Video game retailer GameStop (NYSE:GME) has been struggling for years as malls hemorrhage foot traffic and console games are increasingly bought in digital form. Things were bad even before the pandemic. Comparable sales plunged nearly 20% in 2019, and the company posted a sizable net loss. The pandemic has boosted demand for video games, but it hasn't been enough to halt GameStop's ongoing demise.
While GameStop the business is a train wreck, GameStop the stock is a different story. Small-time speculators on Reddit's WallStreetBets have helped fuel an epic short squeeze on the heavily shorted stock in recent days. Shares of GameStop were trading for as much as $100 early Tuesday morning, up from around $20 at the beginning of the year. The stock's 52-week low is $2.80.
Fortunes have been minted by GameStop's upward spiral, but none of this is permanent. GameStop stock will eventually go back to being valued based on the company's fundamentals. Those fundamentals are not good.
Nothing's stopping you from speculating on heavily shorted stocks like GameStop, but don't forget that you're gambling, not investing. If you'd like to invest instead, here's an idea: Skechers (NYSE:SKX), a footwear manufacturer and retailer with plenty of growth potential and a rock-solid balance sheet.
A real value stock
Skechers sells its products through its own retail stores, franchised and licensed stores, and its wholesale business. Things got pretty rough during the worst of the pandemic last year, with sales plummeting 42% in the second quarter of 2020.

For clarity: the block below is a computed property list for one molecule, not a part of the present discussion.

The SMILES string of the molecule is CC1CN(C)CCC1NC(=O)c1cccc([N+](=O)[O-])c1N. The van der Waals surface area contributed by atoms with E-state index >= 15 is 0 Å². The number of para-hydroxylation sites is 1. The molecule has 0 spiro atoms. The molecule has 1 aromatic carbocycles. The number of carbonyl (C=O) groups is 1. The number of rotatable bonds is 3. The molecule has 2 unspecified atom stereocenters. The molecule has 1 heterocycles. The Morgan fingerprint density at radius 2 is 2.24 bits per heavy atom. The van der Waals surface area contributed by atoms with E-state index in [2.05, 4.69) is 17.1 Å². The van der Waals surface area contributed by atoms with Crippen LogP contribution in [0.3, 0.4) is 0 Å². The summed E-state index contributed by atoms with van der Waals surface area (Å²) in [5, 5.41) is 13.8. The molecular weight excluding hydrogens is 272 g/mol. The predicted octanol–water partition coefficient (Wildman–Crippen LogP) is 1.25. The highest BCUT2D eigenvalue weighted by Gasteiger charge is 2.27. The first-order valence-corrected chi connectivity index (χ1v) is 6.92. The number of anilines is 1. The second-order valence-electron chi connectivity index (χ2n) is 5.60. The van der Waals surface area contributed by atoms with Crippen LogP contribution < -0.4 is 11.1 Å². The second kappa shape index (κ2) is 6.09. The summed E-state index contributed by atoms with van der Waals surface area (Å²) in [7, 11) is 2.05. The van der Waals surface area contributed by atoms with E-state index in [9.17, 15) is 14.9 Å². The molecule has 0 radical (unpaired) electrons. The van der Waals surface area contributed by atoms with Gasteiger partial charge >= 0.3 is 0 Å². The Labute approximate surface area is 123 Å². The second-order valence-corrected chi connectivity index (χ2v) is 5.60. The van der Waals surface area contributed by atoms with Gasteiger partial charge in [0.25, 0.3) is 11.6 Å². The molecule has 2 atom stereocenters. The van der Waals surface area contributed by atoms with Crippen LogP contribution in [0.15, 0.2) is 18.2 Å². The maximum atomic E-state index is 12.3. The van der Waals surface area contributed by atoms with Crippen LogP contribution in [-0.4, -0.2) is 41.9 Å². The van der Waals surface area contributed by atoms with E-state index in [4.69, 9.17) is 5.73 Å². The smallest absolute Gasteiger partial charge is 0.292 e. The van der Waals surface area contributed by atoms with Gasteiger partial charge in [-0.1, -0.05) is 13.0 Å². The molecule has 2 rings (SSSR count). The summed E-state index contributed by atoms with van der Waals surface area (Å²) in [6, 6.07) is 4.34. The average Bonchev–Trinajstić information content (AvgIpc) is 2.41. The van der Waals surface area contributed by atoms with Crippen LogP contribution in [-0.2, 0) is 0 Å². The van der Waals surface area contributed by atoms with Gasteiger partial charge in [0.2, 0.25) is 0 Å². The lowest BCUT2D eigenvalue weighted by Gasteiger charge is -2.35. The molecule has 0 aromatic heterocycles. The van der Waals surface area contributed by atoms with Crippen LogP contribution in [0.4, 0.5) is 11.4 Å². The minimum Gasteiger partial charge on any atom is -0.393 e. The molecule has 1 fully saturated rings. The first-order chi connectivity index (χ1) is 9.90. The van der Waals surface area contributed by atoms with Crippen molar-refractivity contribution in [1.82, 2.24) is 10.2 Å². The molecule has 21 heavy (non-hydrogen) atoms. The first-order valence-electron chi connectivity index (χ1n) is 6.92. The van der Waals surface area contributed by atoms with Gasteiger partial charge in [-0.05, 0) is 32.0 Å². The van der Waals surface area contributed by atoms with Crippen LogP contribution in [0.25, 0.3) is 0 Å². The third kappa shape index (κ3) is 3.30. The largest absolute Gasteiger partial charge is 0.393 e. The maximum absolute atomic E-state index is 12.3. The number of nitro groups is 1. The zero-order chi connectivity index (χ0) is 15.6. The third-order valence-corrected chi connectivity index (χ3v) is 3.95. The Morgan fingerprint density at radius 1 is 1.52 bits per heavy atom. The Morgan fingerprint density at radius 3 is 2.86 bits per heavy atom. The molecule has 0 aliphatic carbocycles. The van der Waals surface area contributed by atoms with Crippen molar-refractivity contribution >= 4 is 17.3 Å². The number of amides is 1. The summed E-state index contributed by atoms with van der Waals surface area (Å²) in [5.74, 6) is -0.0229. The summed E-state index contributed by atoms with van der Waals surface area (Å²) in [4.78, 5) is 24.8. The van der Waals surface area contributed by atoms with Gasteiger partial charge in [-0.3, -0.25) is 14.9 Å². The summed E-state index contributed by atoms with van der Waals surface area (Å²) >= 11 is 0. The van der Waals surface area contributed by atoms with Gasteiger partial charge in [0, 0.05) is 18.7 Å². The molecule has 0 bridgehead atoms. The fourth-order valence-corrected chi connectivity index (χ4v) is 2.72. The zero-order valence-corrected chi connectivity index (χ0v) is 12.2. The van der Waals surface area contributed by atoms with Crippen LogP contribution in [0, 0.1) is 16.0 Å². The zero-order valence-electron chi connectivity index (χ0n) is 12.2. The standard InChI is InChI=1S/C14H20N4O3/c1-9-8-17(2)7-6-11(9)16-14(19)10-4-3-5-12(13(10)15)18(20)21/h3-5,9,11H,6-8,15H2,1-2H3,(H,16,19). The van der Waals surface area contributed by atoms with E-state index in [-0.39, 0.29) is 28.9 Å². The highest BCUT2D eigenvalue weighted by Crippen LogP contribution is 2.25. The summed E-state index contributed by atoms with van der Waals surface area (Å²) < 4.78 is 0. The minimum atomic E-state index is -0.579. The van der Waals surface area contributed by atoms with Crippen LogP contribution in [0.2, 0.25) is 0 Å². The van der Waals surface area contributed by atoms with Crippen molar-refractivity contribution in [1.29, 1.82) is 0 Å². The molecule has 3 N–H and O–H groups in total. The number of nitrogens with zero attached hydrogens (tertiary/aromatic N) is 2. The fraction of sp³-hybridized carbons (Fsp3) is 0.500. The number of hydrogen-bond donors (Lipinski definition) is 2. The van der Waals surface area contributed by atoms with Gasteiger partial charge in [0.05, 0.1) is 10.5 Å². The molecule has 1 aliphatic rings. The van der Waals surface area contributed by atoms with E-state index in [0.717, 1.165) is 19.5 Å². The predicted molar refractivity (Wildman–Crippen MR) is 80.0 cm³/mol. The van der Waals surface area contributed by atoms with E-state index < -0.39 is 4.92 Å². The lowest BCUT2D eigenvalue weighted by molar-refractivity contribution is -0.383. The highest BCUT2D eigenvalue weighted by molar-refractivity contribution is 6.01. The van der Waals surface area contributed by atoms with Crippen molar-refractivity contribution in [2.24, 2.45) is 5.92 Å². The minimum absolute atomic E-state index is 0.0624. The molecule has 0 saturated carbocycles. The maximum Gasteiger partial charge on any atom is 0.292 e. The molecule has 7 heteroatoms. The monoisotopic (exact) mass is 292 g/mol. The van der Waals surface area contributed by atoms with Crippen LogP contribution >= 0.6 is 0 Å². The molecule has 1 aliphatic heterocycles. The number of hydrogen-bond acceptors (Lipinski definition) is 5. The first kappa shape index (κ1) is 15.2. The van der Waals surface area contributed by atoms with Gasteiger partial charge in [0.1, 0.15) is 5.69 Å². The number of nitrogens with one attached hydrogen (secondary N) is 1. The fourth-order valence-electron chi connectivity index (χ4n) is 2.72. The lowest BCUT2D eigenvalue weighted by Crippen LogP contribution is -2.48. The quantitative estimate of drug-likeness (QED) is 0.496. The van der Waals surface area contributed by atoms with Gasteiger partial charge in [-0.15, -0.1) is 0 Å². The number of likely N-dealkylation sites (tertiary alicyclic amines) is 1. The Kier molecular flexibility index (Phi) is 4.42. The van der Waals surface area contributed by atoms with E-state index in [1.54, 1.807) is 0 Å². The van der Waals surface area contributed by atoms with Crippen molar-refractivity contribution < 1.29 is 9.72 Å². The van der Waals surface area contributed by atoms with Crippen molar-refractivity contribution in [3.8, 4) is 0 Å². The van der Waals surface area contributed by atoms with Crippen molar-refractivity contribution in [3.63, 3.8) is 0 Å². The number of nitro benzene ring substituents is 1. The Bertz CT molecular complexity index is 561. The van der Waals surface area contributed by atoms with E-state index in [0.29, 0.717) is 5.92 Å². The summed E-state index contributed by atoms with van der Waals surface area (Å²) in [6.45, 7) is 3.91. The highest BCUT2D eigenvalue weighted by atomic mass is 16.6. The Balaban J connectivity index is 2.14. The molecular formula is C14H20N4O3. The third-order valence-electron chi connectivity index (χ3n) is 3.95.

The situation is now improving. Skechers' third-quarter sales were down just 3.9% from the prior-year period, driven in part by a 23.9% rise in sales in China. The domestic wholesale business returned to growth with a 6.3% jump in sales, and domestic e-commerce sales nearly tripled year over year.
Skechers' results for the next few quarters will be hard to predict given the current state of the pandemic. Any new restrictions on retail operations could halt the company's recovery, while any additional stimulus could boost sales.
The good news is that Skechers has a fortress balance sheet that will allow the company to weather just about any storm. Cash and investments reached $1.5 billion at the end of the third quarter, compared to total debt of about $800 million. That net cash position of $700 million gives the company a big buffer to absorb whatever the pandemic and the economy throw at it.
Skechers' earnings are currently depressed due to the pandemic: Analysts expect earnings per share to plunge by about two-thirds for 2020. But analysts are also expecting a quick recovery in 2021. Based on that 2021 earnings estimate, Skechers stock sports a price-to-earnings ratio of about 17. If you adjust for the excess cash on the balance sheet, the multiple is a bit lower. For reference, the S&P 500 currently has a PE ratio of nearly 40.
It's much more exciting to speculate on the latest craze than to buy and hold a solid value stock for the long run. The GameStop story is still ongoing, but how it ends is just about a sure thing. Money will be lost just as quickly as it was made as the whole thing inevitably unwinds.
The Skechers story, on the other hand, is one of long-term growth potential and a reasonable valuation. Skechers isn't going to deliver crazy returns in the near term, but the stock looks like a good long-term bet for patient investors.